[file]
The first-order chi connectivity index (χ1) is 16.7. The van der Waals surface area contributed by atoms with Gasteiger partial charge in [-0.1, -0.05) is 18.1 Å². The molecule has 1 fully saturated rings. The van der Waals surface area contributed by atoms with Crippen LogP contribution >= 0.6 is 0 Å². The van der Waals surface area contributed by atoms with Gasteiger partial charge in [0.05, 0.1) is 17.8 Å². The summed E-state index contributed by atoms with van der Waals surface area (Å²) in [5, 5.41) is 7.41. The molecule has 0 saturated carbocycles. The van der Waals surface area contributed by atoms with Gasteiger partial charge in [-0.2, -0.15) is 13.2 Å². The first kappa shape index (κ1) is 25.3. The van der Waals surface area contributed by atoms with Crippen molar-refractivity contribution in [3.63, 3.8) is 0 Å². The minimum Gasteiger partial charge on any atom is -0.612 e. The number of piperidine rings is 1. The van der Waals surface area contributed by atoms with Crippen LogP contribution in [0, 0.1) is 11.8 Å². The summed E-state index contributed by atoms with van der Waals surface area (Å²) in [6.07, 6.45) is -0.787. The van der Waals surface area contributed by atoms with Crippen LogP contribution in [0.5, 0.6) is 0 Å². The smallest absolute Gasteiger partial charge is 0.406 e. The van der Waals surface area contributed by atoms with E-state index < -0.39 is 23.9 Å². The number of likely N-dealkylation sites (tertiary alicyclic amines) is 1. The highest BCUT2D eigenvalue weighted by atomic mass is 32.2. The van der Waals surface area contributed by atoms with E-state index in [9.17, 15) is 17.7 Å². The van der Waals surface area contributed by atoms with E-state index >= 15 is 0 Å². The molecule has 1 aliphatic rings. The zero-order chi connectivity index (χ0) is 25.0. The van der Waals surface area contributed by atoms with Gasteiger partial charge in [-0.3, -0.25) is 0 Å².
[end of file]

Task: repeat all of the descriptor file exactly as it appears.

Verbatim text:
The first-order chi connectivity index (χ1) is 16.7. The van der Waals surface area contributed by atoms with Gasteiger partial charge in [-0.1, -0.05) is 18.1 Å². The molecule has 1 fully saturated rings. The van der Waals surface area contributed by atoms with Crippen LogP contribution >= 0.6 is 0 Å². The van der Waals surface area contributed by atoms with Gasteiger partial charge in [0.05, 0.1) is 17.8 Å². The summed E-state index contributed by atoms with van der Waals surface area (Å²) in [5, 5.41) is 7.41. The molecule has 0 saturated carbocycles. The van der Waals surface area contributed by atoms with Gasteiger partial charge in [-0.2, -0.15) is 13.2 Å². The first kappa shape index (κ1) is 25.3. The van der Waals surface area contributed by atoms with Crippen molar-refractivity contribution in [3.63, 3.8) is 0 Å². The minimum Gasteiger partial charge on any atom is -0.612 e. The number of piperidine rings is 1. The van der Waals surface area contributed by atoms with Crippen LogP contribution in [0, 0.1) is 11.8 Å². The summed E-state index contributed by atoms with van der Waals surface area (Å²) in [6.07, 6.45) is -0.787. The van der Waals surface area contributed by atoms with Crippen LogP contribution in [0.5, 0.6) is 0 Å². The smallest absolute Gasteiger partial charge is 0.406 e. The van der Waals surface area contributed by atoms with E-state index < -0.39 is 23.9 Å². The number of likely N-dealkylation sites (tertiary alicyclic amines) is 1. The highest BCUT2D eigenvalue weighted by atomic mass is 32.2. The van der Waals surface area contributed by atoms with E-state index in [9.17, 15) is 17.7 Å². The van der Waals surface area contributed by atoms with E-state index >= 15 is 0 Å². The molecule has 1 aliphatic rings. The zero-order chi connectivity index (χ0) is 25.0. The van der Waals surface area contributed by atoms with Gasteiger partial charge in [-0.3, -0.25) is 0 Å².